Self-Sovereign: if an identity can be revoked, or the rules changed, by anyone other than its owner, it isn’t sovereign.
YOUTUBE IxQUL2ztFi8 Phil Windley, former CIO of the State of Utah and renowned expert on digital identity, speaks about his latest work as chairman of the Sovrin Foundation, a p..- youtube.com
Your control over your Sovrin identity cannot be revoked. The Sovrin platform itself is also sovereign, as it is controlled by consensus of its independently owned and operated nodes and not by anyone or anything else. This is made possible using Distributed Ledger technology.
One that exercises supreme authority within a limited sphere.
# Public Permissioned
Unlike Sovrin, permissionless blockchains (like Bitcoin) typically use proof of work to reach consensus among the nodes, where anyone with a computer can serve as a node by performing the required work (solving a complex cryptographic puzzle before anyone else).
These anonymous systems can have groundbreaking advantages for some applications, such as cryptocurrencies.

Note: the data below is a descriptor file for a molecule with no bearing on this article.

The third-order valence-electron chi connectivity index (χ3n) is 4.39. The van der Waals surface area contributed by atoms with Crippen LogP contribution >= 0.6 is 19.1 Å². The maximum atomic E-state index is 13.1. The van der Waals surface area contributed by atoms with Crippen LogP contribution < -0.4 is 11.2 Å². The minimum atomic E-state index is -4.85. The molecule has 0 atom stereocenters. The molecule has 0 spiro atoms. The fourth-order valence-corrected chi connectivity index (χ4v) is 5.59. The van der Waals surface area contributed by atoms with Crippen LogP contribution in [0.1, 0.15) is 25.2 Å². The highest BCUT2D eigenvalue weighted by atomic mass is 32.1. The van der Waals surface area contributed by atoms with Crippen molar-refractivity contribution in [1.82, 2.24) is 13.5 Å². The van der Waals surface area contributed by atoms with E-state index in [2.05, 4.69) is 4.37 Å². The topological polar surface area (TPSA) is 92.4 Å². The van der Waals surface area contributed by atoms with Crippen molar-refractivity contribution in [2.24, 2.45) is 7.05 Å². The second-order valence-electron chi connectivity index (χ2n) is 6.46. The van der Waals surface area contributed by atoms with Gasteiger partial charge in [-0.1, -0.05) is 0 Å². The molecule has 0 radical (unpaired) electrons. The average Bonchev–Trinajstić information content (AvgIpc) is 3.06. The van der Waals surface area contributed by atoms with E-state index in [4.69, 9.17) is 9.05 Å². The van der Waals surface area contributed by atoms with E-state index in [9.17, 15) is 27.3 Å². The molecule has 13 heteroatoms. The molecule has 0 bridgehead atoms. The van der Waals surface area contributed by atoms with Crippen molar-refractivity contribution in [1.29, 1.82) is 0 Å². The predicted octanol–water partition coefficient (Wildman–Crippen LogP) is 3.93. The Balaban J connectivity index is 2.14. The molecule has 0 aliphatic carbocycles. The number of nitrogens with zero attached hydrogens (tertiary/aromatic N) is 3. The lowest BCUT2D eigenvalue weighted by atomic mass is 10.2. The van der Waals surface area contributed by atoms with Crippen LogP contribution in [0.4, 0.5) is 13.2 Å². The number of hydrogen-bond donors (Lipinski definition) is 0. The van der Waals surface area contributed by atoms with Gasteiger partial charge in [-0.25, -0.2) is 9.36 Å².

In contrast, Sovrin utilizes a public permissioned distributed ledger (Permissioned blockchain) - that provides public access for identity owners while permitting only known, trusted, vetted entities to serve as nodes.
This provides the greater transparency — and higher comfort level - some applications and industries require, while still not relying on any intermediary or central authority. For a thorough, authoritative discussion of this topic, see Tim Swanson’s seminal work.
To keep nodes synchronized, Sovrin utilizes Plenum, an advanced distributed consensus algorithm developed by Evernym.
You can walk through some examples and run the command-line interface by using the docker based installation: